that is foreign, just as seems good to one, or "as the heart desires,"
and in any case "beyond good and evil": it is here that sympathy and
similar sentiments can have a

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Text Comparison with On the Future of our Educational Institutions; Homer and Classical Philology Complete Works, Volume Three

Page 3
No one among them has yet forgotten to think while reading a book; he still understands the secret of reading between the lines, and is indeed so generous in what he himself brings to his study, that he continues to reflect upon what he has read, perhaps long after he has laid the book aside.
Page 5
_ the future of German elementary, secondary, and public schools (Gymnasien) and universities.
Page 10
This attachment was very soon transformed into a rite; for we all agreed to go, whenever it was possible to do so, once a year to that lonely spot near Rolandseck, where on that summer's day, while sitting together, lost in meditation, we were suddenly inspired by the same thought.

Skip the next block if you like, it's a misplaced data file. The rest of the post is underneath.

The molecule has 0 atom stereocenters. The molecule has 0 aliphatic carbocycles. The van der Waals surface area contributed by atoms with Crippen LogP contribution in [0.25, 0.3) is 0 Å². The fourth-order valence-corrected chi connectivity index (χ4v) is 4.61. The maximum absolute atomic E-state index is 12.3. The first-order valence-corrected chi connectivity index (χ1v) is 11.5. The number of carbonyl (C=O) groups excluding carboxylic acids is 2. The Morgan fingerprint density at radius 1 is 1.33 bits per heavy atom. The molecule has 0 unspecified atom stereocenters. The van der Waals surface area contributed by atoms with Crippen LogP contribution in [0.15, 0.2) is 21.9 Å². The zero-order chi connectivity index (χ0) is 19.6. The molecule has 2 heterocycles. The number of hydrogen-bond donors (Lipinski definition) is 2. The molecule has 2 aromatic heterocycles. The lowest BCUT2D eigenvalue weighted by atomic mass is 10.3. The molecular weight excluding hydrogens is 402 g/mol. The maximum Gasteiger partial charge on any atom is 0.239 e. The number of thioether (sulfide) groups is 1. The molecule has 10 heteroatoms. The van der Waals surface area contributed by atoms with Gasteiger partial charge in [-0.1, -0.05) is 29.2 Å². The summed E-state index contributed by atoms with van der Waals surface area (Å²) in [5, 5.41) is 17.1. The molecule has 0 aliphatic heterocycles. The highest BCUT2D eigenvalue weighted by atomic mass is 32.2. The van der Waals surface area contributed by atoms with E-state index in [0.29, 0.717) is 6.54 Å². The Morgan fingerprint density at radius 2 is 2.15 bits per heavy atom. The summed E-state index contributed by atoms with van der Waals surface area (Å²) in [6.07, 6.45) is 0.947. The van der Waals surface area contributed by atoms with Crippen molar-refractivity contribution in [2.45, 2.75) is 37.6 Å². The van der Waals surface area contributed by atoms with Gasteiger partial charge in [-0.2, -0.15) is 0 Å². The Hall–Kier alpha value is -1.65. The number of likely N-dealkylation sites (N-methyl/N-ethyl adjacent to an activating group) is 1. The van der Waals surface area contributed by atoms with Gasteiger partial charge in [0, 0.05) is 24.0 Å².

Page 12
At one end of the little uneven plateau, and not very far away, there stood the mighty trunk of an oak-tree, prominently visible against a background quite bare of trees and consisting merely of low undulating hills in the distance.
Page 15
A feeling of sullen anger took possession of us.
Page 18
We knew this, that, thanks to our little society, no thought of embracing any particular career had ever entered our minds in those days.
Page 26
We are both acquainted with public schools; do you think, for instance, that in respect of these institutions anything may be done by means of honesty and good and new ideas to abolish the tenacious and antiquated customs now extant? In this quarter, it seems to me, the battering-rams of an attacking party will have to meet with no solid wall, but with the most fatal of stolid and slippery principles.
Page 27
"All other educational institutions must fix their aims in accordance with those of the public school system; whatever errors of judgment it may suffer from, they suffer from also, and if it were ever purified and rejuvenated, they would be purified and rejuvenated too.
Page 29
Here, too, the teacher sows the seeds of that crude and wilful misinterpretation of the classics, which later on disports itself as art-criticism, and which is nothing but bumptious barbarity.
Page 33